This video describes the features of the business benefits roadmap, when it should be created, and where to obtain the information to populate the roadmap.
- When my kids were little, they loved picture books. Good to look at, simple to understand, and a world of entertainment on each page. Executives are just like little kids. They like things laid out clearly because they don't have a lot of time to wade through the piles of detail. They like plans on a page which is a why a business benefits roadmap always works so well as part of your benefits realization process. A benefits roadmap is a high-level picture or diagram of what needs to be done across the life of a project.
It can also show interrelated projects that make up the program of work with the whole thing showing how it leads to business benefits. The process of defining the business realization roadmap provides a number of positives. It ensures rigor on understanding, planning, and realizing the benefits for a program and a project. It gets all the stakeholders on the same page in terms of scope, change, risks, outcomes, and linkage to business strategy.
It helps set the stage for organizational change management and provides good information for investment decisions. It provides a clear linkage between program and project activities, business outcomes, and business strategy. And finally, it clarifies the specific benefits that can be expected and what they can be used for whether it's to justify a business case investment, manager risks, stakeholders, organizational change management, and communication.
Creating a benefits roadmap helps demonstrate the things that need to happen first and those that need to be done before you move to the next activity. It can also capture which projects your organization should prioritize and approve, and what projects need to happen for change to be adopted. Putting all this down in a clear diagram will assist your executive, the organizational change management, and the operations and project teams to understand your projects' strategic outcomes such as increase customer loyalty, engage sales staff, lower operating costs, increase net revenues, et cetera.
There are some key things to capture on your map. First is the relationship between the program and/or project outputs that are being produced. Second, are the business changes that are needed to take on the new capabilities. Third are the outcomes that are expected for the success of those business changes. Fourth are the benefits that are anticipated to be realized because of those outcomes. And lastly, you should illustrate the strategic objectives that will be achieved as a result.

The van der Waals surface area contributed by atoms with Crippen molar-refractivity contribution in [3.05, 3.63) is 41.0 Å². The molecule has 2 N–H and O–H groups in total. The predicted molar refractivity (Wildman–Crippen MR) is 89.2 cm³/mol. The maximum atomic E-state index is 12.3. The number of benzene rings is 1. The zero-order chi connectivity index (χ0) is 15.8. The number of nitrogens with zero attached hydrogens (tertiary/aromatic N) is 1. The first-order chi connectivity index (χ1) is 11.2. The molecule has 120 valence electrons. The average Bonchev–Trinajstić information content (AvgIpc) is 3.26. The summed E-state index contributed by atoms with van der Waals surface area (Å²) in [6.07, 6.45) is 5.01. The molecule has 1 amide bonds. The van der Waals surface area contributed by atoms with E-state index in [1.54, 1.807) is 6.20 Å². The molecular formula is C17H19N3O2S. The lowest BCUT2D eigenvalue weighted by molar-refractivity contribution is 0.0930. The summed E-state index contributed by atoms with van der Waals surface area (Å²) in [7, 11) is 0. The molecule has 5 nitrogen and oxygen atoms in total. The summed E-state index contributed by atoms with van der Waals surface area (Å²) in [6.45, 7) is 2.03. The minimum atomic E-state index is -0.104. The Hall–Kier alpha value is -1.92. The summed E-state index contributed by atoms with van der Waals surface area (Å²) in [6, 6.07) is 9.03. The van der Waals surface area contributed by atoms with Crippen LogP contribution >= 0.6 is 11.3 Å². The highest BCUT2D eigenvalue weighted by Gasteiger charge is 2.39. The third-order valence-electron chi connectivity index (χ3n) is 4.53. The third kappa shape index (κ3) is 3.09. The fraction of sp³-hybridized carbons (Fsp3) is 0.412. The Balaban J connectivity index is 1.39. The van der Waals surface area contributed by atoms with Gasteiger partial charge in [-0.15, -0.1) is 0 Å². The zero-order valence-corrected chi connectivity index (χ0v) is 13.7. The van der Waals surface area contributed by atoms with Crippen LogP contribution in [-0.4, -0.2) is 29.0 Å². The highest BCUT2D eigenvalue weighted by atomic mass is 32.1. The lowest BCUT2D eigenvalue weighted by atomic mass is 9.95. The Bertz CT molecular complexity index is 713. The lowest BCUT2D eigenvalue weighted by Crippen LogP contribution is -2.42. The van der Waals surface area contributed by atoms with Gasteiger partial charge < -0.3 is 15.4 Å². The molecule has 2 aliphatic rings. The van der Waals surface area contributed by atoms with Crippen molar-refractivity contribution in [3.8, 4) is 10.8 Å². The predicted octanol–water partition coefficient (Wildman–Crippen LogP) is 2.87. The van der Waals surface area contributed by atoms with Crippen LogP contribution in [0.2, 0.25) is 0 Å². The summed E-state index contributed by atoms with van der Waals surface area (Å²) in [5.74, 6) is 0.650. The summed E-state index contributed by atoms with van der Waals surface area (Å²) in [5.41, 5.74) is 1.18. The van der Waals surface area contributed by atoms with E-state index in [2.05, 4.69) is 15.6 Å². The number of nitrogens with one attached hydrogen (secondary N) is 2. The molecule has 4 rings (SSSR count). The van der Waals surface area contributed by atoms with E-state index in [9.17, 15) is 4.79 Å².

The business benefit roadmap should be created prior to a business case and before a project is approved. It helps articulate the link to the strategic intent of the project and works to clearly show your executive if the investment can be justified. It is important to call out on your benefits roadmap when the project finishes and has transitioned into the ongoing functional operations for benefits realization. The reality of benefits is that they may not be realized during your tenure on the project.
In fact, they may take years to come to fruition for the organization. This is totally okay. You just need to make sure everyone is aware that operations will be helping to achieve and measure the benefits as part of their "business as usual" work. Put it all down on a single page. Make it clear, link the objectives and outcomes to strategic outcomes. If you do this, your benefits roadmap will be used by the executive each time they're asked to explain the benefits of your project.
Just like a page in a children's picture book, your roadmap will speak a thousand words.
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- Creating a business benefits roadmap
- Establishing a realization plan
- Monitoring business benefits
- Reporting results